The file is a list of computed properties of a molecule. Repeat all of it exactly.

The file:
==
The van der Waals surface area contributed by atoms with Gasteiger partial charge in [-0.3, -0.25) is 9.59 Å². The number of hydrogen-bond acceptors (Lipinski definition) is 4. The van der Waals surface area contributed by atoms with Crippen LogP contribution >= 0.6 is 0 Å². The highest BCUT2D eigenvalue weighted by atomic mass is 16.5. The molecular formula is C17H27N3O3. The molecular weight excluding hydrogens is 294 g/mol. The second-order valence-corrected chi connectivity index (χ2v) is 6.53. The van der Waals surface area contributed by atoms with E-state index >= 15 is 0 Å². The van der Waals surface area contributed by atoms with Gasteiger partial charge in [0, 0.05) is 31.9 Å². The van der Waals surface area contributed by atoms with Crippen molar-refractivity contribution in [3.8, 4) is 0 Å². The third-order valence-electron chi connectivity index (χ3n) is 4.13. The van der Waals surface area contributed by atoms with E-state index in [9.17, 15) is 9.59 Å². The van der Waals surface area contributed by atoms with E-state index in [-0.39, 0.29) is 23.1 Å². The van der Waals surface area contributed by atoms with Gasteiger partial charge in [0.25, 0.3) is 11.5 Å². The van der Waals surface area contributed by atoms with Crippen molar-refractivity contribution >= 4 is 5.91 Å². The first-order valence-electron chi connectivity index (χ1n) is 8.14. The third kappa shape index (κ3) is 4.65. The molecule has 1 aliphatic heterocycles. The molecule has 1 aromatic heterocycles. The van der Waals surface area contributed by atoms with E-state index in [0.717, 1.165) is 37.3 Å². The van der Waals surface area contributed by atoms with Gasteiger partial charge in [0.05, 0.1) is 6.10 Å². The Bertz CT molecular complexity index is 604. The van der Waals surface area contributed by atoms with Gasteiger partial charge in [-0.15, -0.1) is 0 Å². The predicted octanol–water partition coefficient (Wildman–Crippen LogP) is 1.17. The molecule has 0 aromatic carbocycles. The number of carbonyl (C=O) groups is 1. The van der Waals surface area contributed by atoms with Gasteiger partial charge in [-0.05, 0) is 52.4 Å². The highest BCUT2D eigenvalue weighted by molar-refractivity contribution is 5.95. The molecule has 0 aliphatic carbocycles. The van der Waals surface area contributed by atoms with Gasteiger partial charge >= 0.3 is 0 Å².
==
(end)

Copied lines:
The van der Waals surface area contributed by atoms with Gasteiger partial charge in [-0.3, -0.25) is 9.59 Å². The number of hydrogen-bond acceptors (Lipinski definition) is 4. The van der Waals surface area contributed by atoms with Crippen LogP contribution >= 0.6 is 0 Å². The highest BCUT2D eigenvalue weighted by atomic mass is 16.5. The molecular formula is C17H27N3O3. The molecular weight excluding hydrogens is 294 g/mol. The second-order valence-corrected chi connectivity index (χ2v) is 6.53. The van der Waals surface area contributed by atoms with E-state index >= 15 is 0 Å². The van der Waals surface area contributed by atoms with Gasteiger partial charge in [0, 0.05) is 31.9 Å². The van der Waals surface area contributed by atoms with Crippen molar-refractivity contribution in [3.8, 4) is 0 Å². The third-order valence-electron chi connectivity index (χ3n) is 4.13. The van der Waals surface area contributed by atoms with E-state index in [9.17, 15) is 9.59 Å². The van der Waals surface area contributed by atoms with E-state index in [-0.39, 0.29) is 23.1 Å². The van der Waals surface area contributed by atoms with Gasteiger partial charge in [0.25, 0.3) is 11.5 Å². The van der Waals surface area contributed by atoms with Crippen molar-refractivity contribution >= 4 is 5.91 Å². The first-order valence-electron chi connectivity index (χ1n) is 8.14. The third kappa shape index (κ3) is 4.65. The molecule has 1 aliphatic heterocycles. The molecule has 1 aromatic heterocycles. The van der Waals surface area contributed by atoms with E-state index in [0.717, 1.165) is 37.3 Å². The van der Waals surface area contributed by atoms with Gasteiger partial charge in [0.05, 0.1) is 6.10 Å². The Bertz CT molecular complexity index is 604. The van der Waals surface area contributed by atoms with Gasteiger partial charge in [-0.15, -0.1) is 0 Å². The predicted octanol–water partition coefficient (Wildman–Crippen LogP) is 1.17. The molecule has 0 aromatic carbocycles. The number of carbonyl (C=O) groups is 1. The van der Waals surface area contributed by atoms with Gasteiger partial charge in [-0.05, 0) is 52.4 Å². The highest BCUT2D eigenvalue weighted by molar-refractivity contribution is 5.95. The molecule has 0 aliphatic carbocycles. The van der Waals surface area contributed by atoms with Gasteiger partial charge >= 0.3 is 0 Å².